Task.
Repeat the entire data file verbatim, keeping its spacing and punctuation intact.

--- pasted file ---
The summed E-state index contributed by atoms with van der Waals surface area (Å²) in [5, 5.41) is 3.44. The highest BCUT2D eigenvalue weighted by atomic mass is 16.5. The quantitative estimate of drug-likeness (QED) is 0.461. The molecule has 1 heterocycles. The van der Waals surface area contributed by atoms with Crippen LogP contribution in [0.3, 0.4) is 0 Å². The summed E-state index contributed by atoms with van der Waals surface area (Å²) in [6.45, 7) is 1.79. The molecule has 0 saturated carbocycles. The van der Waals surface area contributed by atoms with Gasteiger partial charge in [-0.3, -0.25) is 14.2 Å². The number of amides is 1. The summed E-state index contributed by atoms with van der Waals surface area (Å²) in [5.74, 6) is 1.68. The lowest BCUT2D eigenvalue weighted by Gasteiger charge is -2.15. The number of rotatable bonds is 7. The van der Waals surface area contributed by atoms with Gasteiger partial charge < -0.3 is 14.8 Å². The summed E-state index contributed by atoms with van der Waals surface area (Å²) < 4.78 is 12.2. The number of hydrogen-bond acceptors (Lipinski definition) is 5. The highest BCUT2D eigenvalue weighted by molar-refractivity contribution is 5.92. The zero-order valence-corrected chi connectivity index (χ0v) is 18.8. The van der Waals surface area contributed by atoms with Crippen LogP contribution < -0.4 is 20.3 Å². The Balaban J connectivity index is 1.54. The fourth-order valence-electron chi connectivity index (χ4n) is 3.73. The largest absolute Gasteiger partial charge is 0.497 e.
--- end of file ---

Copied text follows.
The summed E-state index contributed by atoms with van der Waals surface area (Å²) in [5, 5.41) is 3.44. The highest BCUT2D eigenvalue weighted by atomic mass is 16.5. The quantitative estimate of drug-likeness (QED) is 0.461. The molecule has 1 heterocycles. The van der Waals surface area contributed by atoms with Crippen LogP contribution in [0.3, 0.4) is 0 Å². The summed E-state index contributed by atoms with van der Waals surface area (Å²) in [6.45, 7) is 1.79. The molecule has 0 saturated carbocycles. The van der Waals surface area contributed by atoms with Gasteiger partial charge in [-0.3, -0.25) is 14.2 Å². The number of amides is 1. The summed E-state index contributed by atoms with van der Waals surface area (Å²) in [5.74, 6) is 1.68. The lowest BCUT2D eigenvalue weighted by Gasteiger charge is -2.15. The number of rotatable bonds is 7. The van der Waals surface area contributed by atoms with Gasteiger partial charge < -0.3 is 14.8 Å². The summed E-state index contributed by atoms with van der Waals surface area (Å²) < 4.78 is 12.2. The number of hydrogen-bond acceptors (Lipinski definition) is 5. The highest BCUT2D eigenvalue weighted by molar-refractivity contribution is 5.92. The zero-order valence-corrected chi connectivity index (χ0v) is 18.8. The van der Waals surface area contributed by atoms with Crippen LogP contribution < -0.4 is 20.3 Å². The Balaban J connectivity index is 1.54. The fourth-order valence-electron chi connectivity index (χ4n) is 3.73. The largest absolute Gasteiger partial charge is 0.497 e.